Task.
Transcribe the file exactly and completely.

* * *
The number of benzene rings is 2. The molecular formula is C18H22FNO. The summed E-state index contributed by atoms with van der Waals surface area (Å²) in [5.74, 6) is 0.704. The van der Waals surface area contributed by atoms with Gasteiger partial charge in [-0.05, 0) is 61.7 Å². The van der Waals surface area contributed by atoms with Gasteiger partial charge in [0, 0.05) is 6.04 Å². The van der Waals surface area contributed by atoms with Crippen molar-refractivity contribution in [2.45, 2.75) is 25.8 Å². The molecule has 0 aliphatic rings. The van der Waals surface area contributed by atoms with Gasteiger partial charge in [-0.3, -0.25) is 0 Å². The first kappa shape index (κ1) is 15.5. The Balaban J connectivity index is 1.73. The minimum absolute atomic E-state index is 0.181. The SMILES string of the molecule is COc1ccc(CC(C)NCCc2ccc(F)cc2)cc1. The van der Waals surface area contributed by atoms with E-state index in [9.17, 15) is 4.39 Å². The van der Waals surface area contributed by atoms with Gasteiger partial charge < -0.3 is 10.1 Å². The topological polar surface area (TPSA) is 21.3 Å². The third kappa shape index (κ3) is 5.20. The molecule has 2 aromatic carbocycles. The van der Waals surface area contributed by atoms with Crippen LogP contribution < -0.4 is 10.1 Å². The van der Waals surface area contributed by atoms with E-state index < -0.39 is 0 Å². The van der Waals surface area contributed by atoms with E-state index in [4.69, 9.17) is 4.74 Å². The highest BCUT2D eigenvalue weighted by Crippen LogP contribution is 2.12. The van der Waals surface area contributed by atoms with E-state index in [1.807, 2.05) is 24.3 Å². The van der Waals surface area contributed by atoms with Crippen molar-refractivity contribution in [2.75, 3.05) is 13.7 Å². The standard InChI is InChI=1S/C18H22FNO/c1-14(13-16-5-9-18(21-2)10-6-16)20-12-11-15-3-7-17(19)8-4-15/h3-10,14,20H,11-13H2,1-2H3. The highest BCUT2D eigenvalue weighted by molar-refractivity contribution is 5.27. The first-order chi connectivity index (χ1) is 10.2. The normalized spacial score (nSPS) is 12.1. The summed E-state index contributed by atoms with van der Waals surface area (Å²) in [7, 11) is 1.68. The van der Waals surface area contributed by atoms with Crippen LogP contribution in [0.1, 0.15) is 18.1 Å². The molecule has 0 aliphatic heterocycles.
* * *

The number of benzene rings is 2. The molecular formula is C18H22FNO. The summed E-state index contributed by atoms with van der Waals surface area (Å²) in [5.74, 6) is 0.704. The van der Waals surface area contributed by atoms with Gasteiger partial charge in [-0.05, 0) is 61.7 Å². The van der Waals surface area contributed by atoms with Gasteiger partial charge in [0, 0.05) is 6.04 Å². The van der Waals surface area contributed by atoms with Crippen molar-refractivity contribution in [2.45, 2.75) is 25.8 Å². The molecule has 0 aliphatic rings. The van der Waals surface area contributed by atoms with Gasteiger partial charge in [-0.3, -0.25) is 0 Å². The first kappa shape index (κ1) is 15.5. The Balaban J connectivity index is 1.73. The minimum absolute atomic E-state index is 0.181. The SMILES string of the molecule is COc1ccc(CC(C)NCCc2ccc(F)cc2)cc1. The van der Waals surface area contributed by atoms with E-state index in [9.17, 15) is 4.39 Å². The van der Waals surface area contributed by atoms with Gasteiger partial charge < -0.3 is 10.1 Å². The topological polar surface area (TPSA) is 21.3 Å². The third kappa shape index (κ3) is 5.20. The molecule has 2 aromatic carbocycles. The van der Waals surface area contributed by atoms with Crippen LogP contribution < -0.4 is 10.1 Å². The van der Waals surface area contributed by atoms with E-state index < -0.39 is 0 Å². The van der Waals surface area contributed by atoms with E-state index in [4.69, 9.17) is 4.74 Å². The highest BCUT2D eigenvalue weighted by Crippen LogP contribution is 2.12. The van der Waals surface area contributed by atoms with E-state index in [1.807, 2.05) is 24.3 Å². The van der Waals surface area contributed by atoms with Crippen molar-refractivity contribution in [2.75, 3.05) is 13.7 Å². The standard InChI is InChI=1S/C18H22FNO/c1-14(13-16-5-9-18(21-2)10-6-16)20-12-11-15-3-7-17(19)8-4-15/h3-10,14,20H,11-13H2,1-2H3. The highest BCUT2D eigenvalue weighted by molar-refractivity contribution is 5.27. The first-order chi connectivity index (χ1) is 10.2. The normalized spacial score (nSPS) is 12.1. The summed E-state index contributed by atoms with van der Waals surface area (Å²) in [7, 11) is 1.68. The van der Waals surface area contributed by atoms with Crippen LogP contribution in [0.1, 0.15) is 18.1 Å². The molecule has 0 aliphatic heterocycles.